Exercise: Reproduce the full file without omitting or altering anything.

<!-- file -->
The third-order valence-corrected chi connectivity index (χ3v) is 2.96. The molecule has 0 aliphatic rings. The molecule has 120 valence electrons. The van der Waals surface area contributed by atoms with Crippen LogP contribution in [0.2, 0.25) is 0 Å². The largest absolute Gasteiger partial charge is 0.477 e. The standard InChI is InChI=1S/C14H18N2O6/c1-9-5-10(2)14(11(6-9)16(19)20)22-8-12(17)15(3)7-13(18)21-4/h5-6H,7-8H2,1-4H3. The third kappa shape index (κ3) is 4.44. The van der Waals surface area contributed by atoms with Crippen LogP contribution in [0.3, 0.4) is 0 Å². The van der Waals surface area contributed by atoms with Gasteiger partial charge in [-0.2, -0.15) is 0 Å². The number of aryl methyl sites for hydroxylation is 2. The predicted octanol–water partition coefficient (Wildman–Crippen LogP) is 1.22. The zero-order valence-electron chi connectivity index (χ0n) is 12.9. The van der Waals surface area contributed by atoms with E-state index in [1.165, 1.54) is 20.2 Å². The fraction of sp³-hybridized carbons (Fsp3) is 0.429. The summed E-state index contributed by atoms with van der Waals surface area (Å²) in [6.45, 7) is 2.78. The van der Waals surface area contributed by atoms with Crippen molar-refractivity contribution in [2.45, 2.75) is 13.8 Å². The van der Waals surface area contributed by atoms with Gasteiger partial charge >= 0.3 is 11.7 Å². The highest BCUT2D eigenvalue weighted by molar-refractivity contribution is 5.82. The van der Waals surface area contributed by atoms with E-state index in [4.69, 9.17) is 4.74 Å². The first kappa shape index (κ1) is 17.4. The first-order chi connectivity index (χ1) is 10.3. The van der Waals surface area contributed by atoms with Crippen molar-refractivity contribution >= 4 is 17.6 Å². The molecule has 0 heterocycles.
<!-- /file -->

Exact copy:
The third-order valence-corrected chi connectivity index (χ3v) is 2.96. The molecule has 0 aliphatic rings. The molecule has 120 valence electrons. The van der Waals surface area contributed by atoms with Crippen LogP contribution in [0.2, 0.25) is 0 Å². The largest absolute Gasteiger partial charge is 0.477 e. The standard InChI is InChI=1S/C14H18N2O6/c1-9-5-10(2)14(11(6-9)16(19)20)22-8-12(17)15(3)7-13(18)21-4/h5-6H,7-8H2,1-4H3. The third kappa shape index (κ3) is 4.44. The van der Waals surface area contributed by atoms with Crippen LogP contribution in [0.3, 0.4) is 0 Å². The van der Waals surface area contributed by atoms with Gasteiger partial charge in [-0.2, -0.15) is 0 Å². The number of aryl methyl sites for hydroxylation is 2. The predicted octanol–water partition coefficient (Wildman–Crippen LogP) is 1.22. The zero-order valence-electron chi connectivity index (χ0n) is 12.9. The van der Waals surface area contributed by atoms with E-state index in [1.165, 1.54) is 20.2 Å². The fraction of sp³-hybridized carbons (Fsp3) is 0.429. The summed E-state index contributed by atoms with van der Waals surface area (Å²) in [6.45, 7) is 2.78. The van der Waals surface area contributed by atoms with Crippen molar-refractivity contribution in [2.45, 2.75) is 13.8 Å². The van der Waals surface area contributed by atoms with Gasteiger partial charge >= 0.3 is 11.7 Å². The highest BCUT2D eigenvalue weighted by molar-refractivity contribution is 5.82. The van der Waals surface area contributed by atoms with E-state index in [4.69, 9.17) is 4.74 Å². The first kappa shape index (κ1) is 17.4. The first-order chi connectivity index (χ1) is 10.3. The van der Waals surface area contributed by atoms with Crippen molar-refractivity contribution >= 4 is 17.6 Å². The molecule has 0 heterocycles.